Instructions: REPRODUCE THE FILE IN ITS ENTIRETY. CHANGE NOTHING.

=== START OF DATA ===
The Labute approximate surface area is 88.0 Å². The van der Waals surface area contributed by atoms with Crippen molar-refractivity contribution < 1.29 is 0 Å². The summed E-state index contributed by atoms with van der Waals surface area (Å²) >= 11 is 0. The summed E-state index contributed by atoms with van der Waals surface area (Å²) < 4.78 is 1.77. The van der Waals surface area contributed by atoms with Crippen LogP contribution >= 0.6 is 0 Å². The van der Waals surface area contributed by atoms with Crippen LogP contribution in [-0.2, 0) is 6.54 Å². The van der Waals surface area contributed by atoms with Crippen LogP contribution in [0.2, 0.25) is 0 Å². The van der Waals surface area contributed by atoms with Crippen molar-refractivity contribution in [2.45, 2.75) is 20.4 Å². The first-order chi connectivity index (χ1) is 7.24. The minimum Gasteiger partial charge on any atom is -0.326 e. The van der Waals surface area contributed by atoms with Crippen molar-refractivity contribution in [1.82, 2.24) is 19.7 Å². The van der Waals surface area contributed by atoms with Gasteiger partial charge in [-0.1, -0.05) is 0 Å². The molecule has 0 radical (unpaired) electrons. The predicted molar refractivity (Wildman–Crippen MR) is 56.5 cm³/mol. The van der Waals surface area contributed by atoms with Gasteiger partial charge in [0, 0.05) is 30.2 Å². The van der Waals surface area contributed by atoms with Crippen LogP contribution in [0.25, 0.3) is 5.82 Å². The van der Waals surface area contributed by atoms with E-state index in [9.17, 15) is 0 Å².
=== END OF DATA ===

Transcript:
The Labute approximate surface area is 88.0 Å². The van der Waals surface area contributed by atoms with Crippen molar-refractivity contribution < 1.29 is 0 Å². The summed E-state index contributed by atoms with van der Waals surface area (Å²) >= 11 is 0. The summed E-state index contributed by atoms with van der Waals surface area (Å²) < 4.78 is 1.77. The van der Waals surface area contributed by atoms with Crippen LogP contribution >= 0.6 is 0 Å². The van der Waals surface area contributed by atoms with Crippen LogP contribution in [-0.2, 0) is 6.54 Å². The van der Waals surface area contributed by atoms with Crippen LogP contribution in [0.2, 0.25) is 0 Å². The van der Waals surface area contributed by atoms with Crippen molar-refractivity contribution in [2.45, 2.75) is 20.4 Å². The first-order chi connectivity index (χ1) is 7.24. The minimum Gasteiger partial charge on any atom is -0.326 e. The van der Waals surface area contributed by atoms with Crippen molar-refractivity contribution in [1.82, 2.24) is 19.7 Å². The van der Waals surface area contributed by atoms with Gasteiger partial charge in [-0.1, -0.05) is 0 Å². The molecule has 0 radical (unpaired) electrons. The predicted molar refractivity (Wildman–Crippen MR) is 56.5 cm³/mol. The van der Waals surface area contributed by atoms with Gasteiger partial charge in [0, 0.05) is 30.2 Å². The van der Waals surface area contributed by atoms with Crippen LogP contribution in [0.25, 0.3) is 5.82 Å². The van der Waals surface area contributed by atoms with E-state index in [9.17, 15) is 0 Å².